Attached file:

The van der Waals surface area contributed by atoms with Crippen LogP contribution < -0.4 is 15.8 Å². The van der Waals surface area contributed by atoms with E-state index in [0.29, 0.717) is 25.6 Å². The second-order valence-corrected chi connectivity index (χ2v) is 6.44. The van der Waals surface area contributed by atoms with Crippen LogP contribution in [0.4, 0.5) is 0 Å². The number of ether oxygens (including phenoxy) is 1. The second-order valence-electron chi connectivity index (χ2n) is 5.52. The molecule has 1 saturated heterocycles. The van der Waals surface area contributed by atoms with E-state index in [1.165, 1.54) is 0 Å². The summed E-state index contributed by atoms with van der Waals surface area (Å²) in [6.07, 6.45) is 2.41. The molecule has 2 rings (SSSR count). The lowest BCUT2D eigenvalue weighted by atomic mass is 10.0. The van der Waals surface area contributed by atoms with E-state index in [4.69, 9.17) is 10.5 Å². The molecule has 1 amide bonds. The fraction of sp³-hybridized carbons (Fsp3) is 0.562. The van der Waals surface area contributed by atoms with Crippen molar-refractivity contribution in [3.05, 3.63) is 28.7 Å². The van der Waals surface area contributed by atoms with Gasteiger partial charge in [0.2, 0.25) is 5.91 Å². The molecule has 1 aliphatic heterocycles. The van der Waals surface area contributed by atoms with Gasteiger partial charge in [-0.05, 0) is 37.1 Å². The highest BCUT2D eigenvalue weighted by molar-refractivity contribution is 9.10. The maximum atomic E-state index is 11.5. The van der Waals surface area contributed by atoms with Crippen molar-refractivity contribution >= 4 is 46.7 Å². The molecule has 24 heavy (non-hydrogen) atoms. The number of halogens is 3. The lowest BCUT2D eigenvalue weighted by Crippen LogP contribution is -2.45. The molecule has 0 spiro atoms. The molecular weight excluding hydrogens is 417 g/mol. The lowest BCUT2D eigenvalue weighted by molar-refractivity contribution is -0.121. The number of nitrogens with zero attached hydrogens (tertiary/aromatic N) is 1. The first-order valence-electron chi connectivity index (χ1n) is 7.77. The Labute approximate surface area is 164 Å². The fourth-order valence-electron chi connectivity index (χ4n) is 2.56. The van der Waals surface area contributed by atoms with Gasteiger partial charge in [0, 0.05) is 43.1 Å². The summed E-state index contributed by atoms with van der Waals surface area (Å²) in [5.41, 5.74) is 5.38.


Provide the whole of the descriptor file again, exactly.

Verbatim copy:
The van der Waals surface area contributed by atoms with Crippen LogP contribution < -0.4 is 15.8 Å². The van der Waals surface area contributed by atoms with E-state index in [0.29, 0.717) is 25.6 Å². The second-order valence-corrected chi connectivity index (χ2v) is 6.44. The van der Waals surface area contributed by atoms with Crippen LogP contribution in [0.4, 0.5) is 0 Å². The number of ether oxygens (including phenoxy) is 1. The second-order valence-electron chi connectivity index (χ2n) is 5.52. The molecule has 1 saturated heterocycles. The van der Waals surface area contributed by atoms with E-state index in [1.165, 1.54) is 0 Å². The summed E-state index contributed by atoms with van der Waals surface area (Å²) in [6.07, 6.45) is 2.41. The molecule has 2 rings (SSSR count). The lowest BCUT2D eigenvalue weighted by atomic mass is 10.0. The van der Waals surface area contributed by atoms with E-state index in [4.69, 9.17) is 10.5 Å². The molecule has 1 amide bonds. The fraction of sp³-hybridized carbons (Fsp3) is 0.562. The van der Waals surface area contributed by atoms with Crippen molar-refractivity contribution in [3.05, 3.63) is 28.7 Å². The van der Waals surface area contributed by atoms with Gasteiger partial charge in [0.2, 0.25) is 5.91 Å². The molecule has 1 aliphatic heterocycles. The van der Waals surface area contributed by atoms with Gasteiger partial charge in [-0.05, 0) is 37.1 Å². The highest BCUT2D eigenvalue weighted by molar-refractivity contribution is 9.10. The maximum atomic E-state index is 11.5. The van der Waals surface area contributed by atoms with Crippen molar-refractivity contribution >= 4 is 46.7 Å². The molecule has 24 heavy (non-hydrogen) atoms. The number of halogens is 3. The lowest BCUT2D eigenvalue weighted by Crippen LogP contribution is -2.45. The molecule has 0 spiro atoms. The molecular weight excluding hydrogens is 417 g/mol. The lowest BCUT2D eigenvalue weighted by molar-refractivity contribution is -0.121. The number of nitrogens with zero attached hydrogens (tertiary/aromatic N) is 1. The first-order valence-electron chi connectivity index (χ1n) is 7.77. The Labute approximate surface area is 164 Å². The fourth-order valence-electron chi connectivity index (χ4n) is 2.56. The van der Waals surface area contributed by atoms with Gasteiger partial charge in [0, 0.05) is 43.1 Å². The summed E-state index contributed by atoms with van der Waals surface area (Å²) in [5.41, 5.74) is 5.38.